I have 2 cats that I moved to Korea with from the US, but I didn't go through epik. I was too nervous about their no-pet policy and didn't want to risk getting stuck with a no-pets allowed apartment. I applied through a recruiter and basically told them up front that I have cats and it's a priority that they go with me, then they communicated that to potential employers and found me schools that offered pet-friendly housing. I ended up signing with a public school, and they were great about helping get my cats to Korea and have even been helping me make reservations for them at "cat hotels" when I go on vacation.
Obviously I can't comment on your chances of bringing Finn here without jeopardizing your epik contract, but you might want to consider going the recruiter route on this one. If you're applying for fall intake you've still got some time to decide and look at your options.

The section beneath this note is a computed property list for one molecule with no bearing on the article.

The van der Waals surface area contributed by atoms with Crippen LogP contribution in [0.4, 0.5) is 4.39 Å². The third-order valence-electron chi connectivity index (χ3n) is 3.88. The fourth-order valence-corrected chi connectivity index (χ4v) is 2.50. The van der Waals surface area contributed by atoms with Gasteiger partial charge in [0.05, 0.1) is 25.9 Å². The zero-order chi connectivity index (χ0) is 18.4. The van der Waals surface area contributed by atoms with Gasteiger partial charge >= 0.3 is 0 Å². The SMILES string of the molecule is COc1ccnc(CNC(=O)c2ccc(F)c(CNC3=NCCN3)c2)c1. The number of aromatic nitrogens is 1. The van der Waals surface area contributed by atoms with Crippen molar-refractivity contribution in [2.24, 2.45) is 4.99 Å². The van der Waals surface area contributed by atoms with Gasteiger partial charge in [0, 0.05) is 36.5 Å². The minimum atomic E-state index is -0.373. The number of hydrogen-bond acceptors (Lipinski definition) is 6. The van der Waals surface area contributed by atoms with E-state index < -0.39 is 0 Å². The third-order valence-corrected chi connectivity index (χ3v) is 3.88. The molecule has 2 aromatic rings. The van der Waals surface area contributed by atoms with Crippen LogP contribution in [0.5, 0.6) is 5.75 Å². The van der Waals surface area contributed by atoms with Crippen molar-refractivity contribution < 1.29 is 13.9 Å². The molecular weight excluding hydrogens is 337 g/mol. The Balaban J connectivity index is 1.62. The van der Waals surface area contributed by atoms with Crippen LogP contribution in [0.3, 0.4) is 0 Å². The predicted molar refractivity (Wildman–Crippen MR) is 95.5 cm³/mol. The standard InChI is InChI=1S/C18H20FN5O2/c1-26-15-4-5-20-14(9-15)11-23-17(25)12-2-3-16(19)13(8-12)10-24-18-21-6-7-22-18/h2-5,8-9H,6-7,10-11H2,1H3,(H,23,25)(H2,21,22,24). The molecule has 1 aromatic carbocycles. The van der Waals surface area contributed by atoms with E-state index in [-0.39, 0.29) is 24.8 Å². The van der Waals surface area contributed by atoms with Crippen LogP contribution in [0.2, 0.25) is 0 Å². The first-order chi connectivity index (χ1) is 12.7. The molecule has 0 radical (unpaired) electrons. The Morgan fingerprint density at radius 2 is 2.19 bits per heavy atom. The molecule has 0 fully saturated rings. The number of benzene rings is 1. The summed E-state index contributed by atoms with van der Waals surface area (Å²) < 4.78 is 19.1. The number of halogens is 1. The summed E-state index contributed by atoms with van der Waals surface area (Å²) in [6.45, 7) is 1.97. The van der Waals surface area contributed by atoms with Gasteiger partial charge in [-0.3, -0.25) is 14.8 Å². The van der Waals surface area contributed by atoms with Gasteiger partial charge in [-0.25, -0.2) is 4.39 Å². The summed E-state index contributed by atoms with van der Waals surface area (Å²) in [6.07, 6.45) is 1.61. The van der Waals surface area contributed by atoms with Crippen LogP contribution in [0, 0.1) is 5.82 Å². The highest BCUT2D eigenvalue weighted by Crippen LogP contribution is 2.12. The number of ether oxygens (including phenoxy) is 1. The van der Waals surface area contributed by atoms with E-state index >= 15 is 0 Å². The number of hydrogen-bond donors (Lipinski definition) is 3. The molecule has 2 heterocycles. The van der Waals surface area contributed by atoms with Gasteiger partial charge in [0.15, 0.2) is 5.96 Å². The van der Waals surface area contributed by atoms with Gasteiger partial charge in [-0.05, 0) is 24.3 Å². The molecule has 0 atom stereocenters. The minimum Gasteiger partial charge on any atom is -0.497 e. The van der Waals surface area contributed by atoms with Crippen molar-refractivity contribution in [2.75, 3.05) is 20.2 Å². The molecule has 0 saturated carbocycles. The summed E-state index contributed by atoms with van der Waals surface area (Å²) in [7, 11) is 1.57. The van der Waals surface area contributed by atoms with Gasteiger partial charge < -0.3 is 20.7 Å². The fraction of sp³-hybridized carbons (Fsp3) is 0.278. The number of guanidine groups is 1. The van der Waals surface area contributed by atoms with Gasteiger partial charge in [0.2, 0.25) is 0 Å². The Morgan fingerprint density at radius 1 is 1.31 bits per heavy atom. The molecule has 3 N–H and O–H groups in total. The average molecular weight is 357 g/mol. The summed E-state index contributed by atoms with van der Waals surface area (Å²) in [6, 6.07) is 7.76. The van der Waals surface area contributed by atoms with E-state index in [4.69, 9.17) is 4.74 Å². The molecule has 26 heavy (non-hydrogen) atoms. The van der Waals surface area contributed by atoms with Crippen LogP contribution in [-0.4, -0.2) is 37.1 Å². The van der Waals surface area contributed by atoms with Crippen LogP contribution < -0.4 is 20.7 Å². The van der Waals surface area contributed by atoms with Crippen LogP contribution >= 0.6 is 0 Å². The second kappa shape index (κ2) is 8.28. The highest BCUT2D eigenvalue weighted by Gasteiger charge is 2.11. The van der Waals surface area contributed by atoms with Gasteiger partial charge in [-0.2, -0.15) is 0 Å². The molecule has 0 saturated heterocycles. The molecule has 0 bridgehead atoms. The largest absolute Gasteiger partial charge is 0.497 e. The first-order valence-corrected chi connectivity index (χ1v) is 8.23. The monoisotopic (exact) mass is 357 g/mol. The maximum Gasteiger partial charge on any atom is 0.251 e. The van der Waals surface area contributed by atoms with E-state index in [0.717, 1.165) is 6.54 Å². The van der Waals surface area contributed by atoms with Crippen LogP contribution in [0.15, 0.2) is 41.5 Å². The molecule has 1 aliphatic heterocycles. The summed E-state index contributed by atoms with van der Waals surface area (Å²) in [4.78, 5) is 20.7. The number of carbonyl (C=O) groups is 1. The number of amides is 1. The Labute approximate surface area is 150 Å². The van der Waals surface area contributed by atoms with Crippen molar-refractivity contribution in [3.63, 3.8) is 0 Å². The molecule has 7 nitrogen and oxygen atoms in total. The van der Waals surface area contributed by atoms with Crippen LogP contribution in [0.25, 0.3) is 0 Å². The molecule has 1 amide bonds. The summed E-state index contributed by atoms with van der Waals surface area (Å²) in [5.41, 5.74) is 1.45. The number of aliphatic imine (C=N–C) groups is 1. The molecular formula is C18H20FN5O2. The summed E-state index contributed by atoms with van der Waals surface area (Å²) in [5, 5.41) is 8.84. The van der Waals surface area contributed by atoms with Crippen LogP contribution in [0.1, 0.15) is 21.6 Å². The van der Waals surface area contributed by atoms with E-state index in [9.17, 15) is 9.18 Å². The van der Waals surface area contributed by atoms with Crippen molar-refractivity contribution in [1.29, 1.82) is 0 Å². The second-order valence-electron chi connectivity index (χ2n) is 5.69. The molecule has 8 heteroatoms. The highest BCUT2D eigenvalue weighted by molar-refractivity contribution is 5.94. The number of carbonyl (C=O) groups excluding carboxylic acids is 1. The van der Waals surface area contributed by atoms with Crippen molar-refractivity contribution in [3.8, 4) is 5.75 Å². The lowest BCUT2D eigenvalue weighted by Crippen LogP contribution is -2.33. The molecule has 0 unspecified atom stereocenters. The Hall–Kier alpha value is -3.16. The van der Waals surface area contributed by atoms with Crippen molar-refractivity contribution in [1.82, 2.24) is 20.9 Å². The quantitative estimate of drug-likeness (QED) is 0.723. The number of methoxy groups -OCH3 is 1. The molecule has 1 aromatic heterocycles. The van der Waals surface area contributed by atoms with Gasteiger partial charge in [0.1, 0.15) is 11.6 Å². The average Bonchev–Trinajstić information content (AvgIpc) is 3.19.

• dalkyr
  • Veteran

    • 165

    • July 06, 2016, 10:15:53 am
    • USA
Re: EPIK and the dreaded Pet Policy
« Reply #8 on: January 31, 2018, 11:25:57 am »
Since you can't have your pet at orientation anyway, they have to fly over separately with someone else or with a courier service. Either way it is best to wait until you have moved into your apartment to figure out what will work. Once you move in you can feel out the place and figure out if your cat will be welcome before having him sent over.

This is a HUGE aspect that I think needs to be reiterated: There is *LITERALLY NO WAY* that you're going to be able to bring the cat with you when you first arrive. You'll be met at the airport by EPIK staff, and you'll be living in dorms during orientation. Plus all the aforementioned coteacher interaction during your first few weeks/months.

So regardless of whether you decide to go through with it, you're going to have to either have someone else fly it over, or pay a pet shipping service. Either option is going to be VERY expensive.


Re: EPIK and the dreaded Pet Policy
« Reply #9 on: January 31, 2018, 11:17:29 pm »
You are going to have a lot more on your plate to try to bring your cat to Korea.